Memory Care: Facility vs. Stand-Alone

Alzheimer’s and dementia are two of the most common memory-loss diseases that are covered by memory care. This type of care covers a lot of services depending on the severity of an individual’s symptoms. Memory care also goes above and beyond the kind of care you’d likely find in an assisted living environment. More traditional services, such as housekeeping, laundry, and meal preparation may be given but the amount of help a resident receives with activities of daily living is greatly increased. A lot of times, these activities are specially designed to let the person reconnect with favorite hobbies or interests they may have.

In response to the uniqueness that Alzheimer’s and dementia presents, some communities may focus solely on providing memory care, or they may have a specific neighborhood that houses residents who need memory care. These communities often have designs which help to lower stress in those who suffer from Alzheimer’s or dementia. Such elements may include increased natural lighting, memory boxes outside the room, and a circular neighborhood design to accommodate safe wandering. Out of 10 people in more advanced stages, six will wander, so these types of communities are designed to minimize risks of wandering off— often through the use of security alarms on doors or increased safety checks.

Community life at a memory care community may not be as glamourous as an assisted living facility, but it’s not meant to be. They are meant to be simpler by design. Many communities have a secured courtyard that allows residents to be outside without fear of wandering off and getting lost. Apartments may be grouped around shared common areas, and hallways maybe be in bright colors to assist residents in finding their way around. Apartments themselves are mainly available in either private or companion options, with some even offering a one-bedroom apartment floor plan. The units in this type of facility normally don’t have kitchenettes that you may find in assisted living apartments, but again—this is to reduce the stress of the resident.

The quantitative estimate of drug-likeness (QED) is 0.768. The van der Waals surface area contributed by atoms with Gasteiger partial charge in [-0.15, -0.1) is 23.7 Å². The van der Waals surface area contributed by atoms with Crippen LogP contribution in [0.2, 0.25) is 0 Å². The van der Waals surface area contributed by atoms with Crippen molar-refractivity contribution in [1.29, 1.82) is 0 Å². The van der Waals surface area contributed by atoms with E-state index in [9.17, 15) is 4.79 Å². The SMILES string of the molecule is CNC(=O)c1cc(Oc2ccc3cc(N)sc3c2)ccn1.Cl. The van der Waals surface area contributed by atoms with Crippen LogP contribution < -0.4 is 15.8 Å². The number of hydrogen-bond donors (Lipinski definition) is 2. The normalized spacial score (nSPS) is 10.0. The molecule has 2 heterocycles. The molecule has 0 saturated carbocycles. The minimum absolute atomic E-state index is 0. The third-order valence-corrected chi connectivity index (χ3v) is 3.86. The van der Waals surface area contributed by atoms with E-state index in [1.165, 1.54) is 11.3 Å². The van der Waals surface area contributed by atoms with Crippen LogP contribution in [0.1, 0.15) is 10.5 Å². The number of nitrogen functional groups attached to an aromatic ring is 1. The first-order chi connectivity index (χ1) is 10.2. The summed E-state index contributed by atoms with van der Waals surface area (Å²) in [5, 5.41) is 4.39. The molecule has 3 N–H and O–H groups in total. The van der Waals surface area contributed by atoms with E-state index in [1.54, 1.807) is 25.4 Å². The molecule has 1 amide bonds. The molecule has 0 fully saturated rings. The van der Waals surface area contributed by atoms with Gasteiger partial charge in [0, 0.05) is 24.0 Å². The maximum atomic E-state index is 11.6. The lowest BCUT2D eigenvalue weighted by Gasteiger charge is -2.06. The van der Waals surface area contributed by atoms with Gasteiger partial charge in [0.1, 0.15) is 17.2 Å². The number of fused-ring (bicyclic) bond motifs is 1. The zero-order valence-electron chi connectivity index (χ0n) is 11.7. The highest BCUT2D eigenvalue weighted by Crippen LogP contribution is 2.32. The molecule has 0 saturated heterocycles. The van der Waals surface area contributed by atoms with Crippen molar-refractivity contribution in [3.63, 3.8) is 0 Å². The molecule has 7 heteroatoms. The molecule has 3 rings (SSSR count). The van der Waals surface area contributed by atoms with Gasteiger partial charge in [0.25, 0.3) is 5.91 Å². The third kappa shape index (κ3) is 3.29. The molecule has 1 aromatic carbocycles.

Dining rooms often have a family-style, so residents may dine together at mealtimes, and some even offer a specially-designed menu for those who don’t have much of an appetite—a side effect of Alzheimer’s and dementia.

The types of services offered include housekeeping, laundry, and meal prep, and they also provide help with activities of daily living. Skilled nursing services aren’t normally offered though unless the facility is part of a larger campus.

The main difference between memory care at a larger facility and a standalone memory care center is that that those provided by a facility are normally more community based, whereas a standalone memory care facility may not have that feeling of community.